The US Represented Weekly Update


Hello US Represented readers,

We should first mention that our new gallery design is close to being complete, at which time we’ll begin rolling out a series of photo galleries we think you’ll like, most notably by the talented painter Lindsay Hand. With this said, the past week has been a smart and often significant mix of writings. In this week’s installment of Sandra Knauf’s novel, Zera and the Green Man: Chapter 5, some changes are taking place:

“It was harder to even think of him as ‘The Toad’ lately. He had changed a lot since the opening at All-American Burger Depot. As they’d talked about during the ride home that night, The Toad and Tiffany began to focus on making big changes in Theodore’s life. Zera noted that while he kept his vintage spectacles and watches, almost everything else about his appearance had changed. His fanatical working out had paid off. In just two months he’d dropped over thirty pounds and seemed determined, almost self-assured. Although his dorkiness hasn’t disappeared, and he still slouches over his notepad, he’s different; a buffer, better dressed, more formidable Toad.”

David LaPlant’s “A Healthy Watershed Now and In the Future” explains how the Coalition of the Upper South Platte “is the backbone to providing clean municipal water to over a million [Colorado] residents while promoting educational efforts to cultivate more eco-friendly residents.” In her sobering essay “Our Food, Our Right to Know,” Sandra Knauf says, “the potential problems I read about fourteen years ago—gene contamination in wild species and non-GMO varieties, death of beneficial pollinators, the speculation that these products would eventually require higher and more frequent doses of toxic pesticides and would bring about superweeds—how sad it is that these and other horrors have come true.” Cheryl Ray’s “Ten Reasons Why You Should Hang Out with Count Dracula” honors the Halloween season in grand style. From The Doors of Perception, Aldous Huxley discusses the private nature of experience, and Amie Sharp’s poem “Garden Constellations” paints a vivid picture of a world seen more clearly with a careful eye.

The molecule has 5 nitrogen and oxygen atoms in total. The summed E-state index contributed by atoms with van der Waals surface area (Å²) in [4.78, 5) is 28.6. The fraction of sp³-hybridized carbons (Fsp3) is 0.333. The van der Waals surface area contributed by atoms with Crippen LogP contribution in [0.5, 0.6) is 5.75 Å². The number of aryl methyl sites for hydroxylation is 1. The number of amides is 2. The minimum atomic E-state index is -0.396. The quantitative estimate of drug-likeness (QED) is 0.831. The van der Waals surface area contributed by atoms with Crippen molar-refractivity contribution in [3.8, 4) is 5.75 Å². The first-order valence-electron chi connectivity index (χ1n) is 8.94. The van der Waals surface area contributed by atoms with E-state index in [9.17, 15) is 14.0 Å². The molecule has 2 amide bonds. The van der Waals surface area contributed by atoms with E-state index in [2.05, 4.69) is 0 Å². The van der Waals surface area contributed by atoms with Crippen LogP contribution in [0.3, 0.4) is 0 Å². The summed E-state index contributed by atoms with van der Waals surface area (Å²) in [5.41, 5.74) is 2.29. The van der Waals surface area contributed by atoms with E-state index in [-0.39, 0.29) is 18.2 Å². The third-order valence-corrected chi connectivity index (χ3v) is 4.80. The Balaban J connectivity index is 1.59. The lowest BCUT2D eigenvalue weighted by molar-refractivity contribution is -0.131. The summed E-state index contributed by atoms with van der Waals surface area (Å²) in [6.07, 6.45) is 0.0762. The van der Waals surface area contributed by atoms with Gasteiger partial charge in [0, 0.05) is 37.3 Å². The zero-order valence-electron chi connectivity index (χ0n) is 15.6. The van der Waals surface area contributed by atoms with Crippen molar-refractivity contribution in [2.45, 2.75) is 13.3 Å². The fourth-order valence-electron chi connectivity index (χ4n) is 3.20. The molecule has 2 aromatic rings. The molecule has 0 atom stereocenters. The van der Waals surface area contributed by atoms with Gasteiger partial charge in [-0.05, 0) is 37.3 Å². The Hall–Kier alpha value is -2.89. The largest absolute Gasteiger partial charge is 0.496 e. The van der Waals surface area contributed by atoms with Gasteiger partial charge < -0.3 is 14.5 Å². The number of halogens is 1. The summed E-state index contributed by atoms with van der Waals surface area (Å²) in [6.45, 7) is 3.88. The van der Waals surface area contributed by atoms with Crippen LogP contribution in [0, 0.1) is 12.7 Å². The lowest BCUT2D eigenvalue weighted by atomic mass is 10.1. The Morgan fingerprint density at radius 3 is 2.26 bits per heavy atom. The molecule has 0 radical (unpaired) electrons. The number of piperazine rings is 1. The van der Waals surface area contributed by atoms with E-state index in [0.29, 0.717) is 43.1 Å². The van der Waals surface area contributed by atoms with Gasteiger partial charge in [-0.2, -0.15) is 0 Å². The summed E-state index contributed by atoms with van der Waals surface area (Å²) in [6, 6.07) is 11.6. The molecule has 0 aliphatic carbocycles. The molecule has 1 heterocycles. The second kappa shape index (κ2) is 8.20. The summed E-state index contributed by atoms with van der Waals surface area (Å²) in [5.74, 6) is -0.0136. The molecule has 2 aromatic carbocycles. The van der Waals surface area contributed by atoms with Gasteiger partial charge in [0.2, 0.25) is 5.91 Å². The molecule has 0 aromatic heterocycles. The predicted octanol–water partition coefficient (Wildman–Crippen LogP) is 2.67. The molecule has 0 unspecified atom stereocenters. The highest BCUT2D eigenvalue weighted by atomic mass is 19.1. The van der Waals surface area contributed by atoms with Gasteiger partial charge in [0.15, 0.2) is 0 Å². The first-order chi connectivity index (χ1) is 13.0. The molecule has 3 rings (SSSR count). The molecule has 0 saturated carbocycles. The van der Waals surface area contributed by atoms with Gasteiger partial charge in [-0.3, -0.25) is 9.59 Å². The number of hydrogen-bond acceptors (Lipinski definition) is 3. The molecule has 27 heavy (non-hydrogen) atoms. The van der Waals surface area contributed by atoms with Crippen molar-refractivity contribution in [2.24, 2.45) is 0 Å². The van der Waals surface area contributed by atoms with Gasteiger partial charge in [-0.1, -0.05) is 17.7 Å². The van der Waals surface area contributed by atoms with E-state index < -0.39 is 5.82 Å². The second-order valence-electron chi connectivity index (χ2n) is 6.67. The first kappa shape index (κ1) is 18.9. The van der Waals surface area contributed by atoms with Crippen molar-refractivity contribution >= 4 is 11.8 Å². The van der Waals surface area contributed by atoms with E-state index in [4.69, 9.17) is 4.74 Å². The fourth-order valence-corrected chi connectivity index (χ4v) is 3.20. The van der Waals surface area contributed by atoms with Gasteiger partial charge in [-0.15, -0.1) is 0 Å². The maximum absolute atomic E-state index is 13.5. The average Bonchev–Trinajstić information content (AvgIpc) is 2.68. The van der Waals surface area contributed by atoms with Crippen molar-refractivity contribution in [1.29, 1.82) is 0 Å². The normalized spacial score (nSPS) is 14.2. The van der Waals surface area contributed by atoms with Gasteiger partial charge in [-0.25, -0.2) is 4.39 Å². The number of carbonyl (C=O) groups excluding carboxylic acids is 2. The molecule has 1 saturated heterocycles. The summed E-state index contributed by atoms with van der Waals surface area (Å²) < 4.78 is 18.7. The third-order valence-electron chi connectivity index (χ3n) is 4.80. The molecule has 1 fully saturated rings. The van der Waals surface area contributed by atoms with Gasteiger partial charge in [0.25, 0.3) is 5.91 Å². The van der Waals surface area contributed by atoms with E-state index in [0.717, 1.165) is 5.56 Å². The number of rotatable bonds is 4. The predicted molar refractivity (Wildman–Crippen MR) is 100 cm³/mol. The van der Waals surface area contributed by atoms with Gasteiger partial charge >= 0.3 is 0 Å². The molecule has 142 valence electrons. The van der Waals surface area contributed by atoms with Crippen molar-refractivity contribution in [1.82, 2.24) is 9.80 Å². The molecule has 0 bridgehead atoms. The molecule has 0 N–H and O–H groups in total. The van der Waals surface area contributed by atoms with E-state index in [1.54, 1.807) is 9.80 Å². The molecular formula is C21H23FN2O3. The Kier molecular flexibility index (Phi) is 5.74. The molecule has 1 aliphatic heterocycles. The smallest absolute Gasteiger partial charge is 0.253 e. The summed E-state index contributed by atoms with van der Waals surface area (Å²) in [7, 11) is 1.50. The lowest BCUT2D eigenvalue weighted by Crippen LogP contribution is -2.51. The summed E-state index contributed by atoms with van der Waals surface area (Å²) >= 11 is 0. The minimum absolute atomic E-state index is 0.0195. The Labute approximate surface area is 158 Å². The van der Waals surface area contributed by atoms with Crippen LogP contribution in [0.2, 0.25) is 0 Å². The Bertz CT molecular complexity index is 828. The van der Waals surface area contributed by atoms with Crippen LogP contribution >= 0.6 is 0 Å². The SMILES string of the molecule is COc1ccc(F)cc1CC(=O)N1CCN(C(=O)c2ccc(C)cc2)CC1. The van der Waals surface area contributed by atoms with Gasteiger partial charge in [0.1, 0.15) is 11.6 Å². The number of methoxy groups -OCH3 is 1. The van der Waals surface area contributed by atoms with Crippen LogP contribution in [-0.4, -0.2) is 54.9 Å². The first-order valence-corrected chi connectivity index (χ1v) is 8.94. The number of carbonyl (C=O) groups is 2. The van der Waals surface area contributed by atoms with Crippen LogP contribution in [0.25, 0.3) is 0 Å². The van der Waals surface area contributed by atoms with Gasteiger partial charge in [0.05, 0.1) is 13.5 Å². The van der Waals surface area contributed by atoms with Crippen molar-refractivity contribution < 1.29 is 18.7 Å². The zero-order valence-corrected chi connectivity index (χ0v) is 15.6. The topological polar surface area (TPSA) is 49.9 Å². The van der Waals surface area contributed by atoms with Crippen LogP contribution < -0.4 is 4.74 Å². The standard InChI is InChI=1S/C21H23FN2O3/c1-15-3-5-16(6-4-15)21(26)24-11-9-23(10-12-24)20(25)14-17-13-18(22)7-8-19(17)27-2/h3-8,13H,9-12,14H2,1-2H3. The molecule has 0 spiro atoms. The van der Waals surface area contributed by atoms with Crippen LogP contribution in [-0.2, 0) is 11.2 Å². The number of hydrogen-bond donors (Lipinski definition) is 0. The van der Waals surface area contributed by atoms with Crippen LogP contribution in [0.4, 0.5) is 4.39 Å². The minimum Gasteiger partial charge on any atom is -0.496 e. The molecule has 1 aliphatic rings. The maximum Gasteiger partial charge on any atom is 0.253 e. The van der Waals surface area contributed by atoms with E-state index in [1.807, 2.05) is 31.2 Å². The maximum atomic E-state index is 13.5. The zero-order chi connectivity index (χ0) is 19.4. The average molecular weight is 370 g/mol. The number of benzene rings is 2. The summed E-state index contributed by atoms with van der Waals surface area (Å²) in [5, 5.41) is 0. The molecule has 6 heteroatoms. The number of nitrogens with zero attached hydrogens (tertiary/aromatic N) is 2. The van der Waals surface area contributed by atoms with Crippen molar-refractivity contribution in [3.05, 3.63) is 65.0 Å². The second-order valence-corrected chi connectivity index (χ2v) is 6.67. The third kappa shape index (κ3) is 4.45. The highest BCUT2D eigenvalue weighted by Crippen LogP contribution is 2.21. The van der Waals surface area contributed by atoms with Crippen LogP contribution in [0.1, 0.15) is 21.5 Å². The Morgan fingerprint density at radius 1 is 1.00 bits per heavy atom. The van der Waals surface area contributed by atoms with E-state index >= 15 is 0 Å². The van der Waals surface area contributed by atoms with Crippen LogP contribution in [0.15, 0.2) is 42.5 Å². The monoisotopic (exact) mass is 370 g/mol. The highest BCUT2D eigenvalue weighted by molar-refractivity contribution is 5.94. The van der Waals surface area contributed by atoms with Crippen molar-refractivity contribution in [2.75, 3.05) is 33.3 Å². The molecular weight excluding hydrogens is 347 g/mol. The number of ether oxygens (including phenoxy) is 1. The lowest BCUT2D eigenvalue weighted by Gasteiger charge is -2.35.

In “#1%,” Jerome Parent states, “Here in the U.S., 10% of the people own over 70% of the wealth, with the top 1% controlling most of that. . . . Bernie Madoff’’s mistake was stealing from the rich. If he had stuck to robbing the poor and middle class like the rest of Wall Street, he’d still be a free man.” Then Jerome offers and intriguing suggestion to mitigate the problem. We shared one of Malcolm Gladwell’s thoughts on work, and in Emily Badovinac’s Deep Red, Chapter Thirty, a month of difficult training passes, during which time Marlo is consistently reminded of the mistake she made with Katrina.

In “Call Me If You Need Anything,” DeLyn Martineau argues, “unless it is a person you spend time with regularly, don’t say ‘Call me if you need anything’ unless you really mean it.” We shared the final stanza from John Milton’s Paradise Lost, and in Eric Stephenson’s “A Gifted Bartender,” Kenny evaluates his professional identity. Finally, Jeff Cleek’s “Dick & Rosie” takes another wry look at the American education system.

As always, thanks for spending time with us, and please keep being who you are.

The USR Staff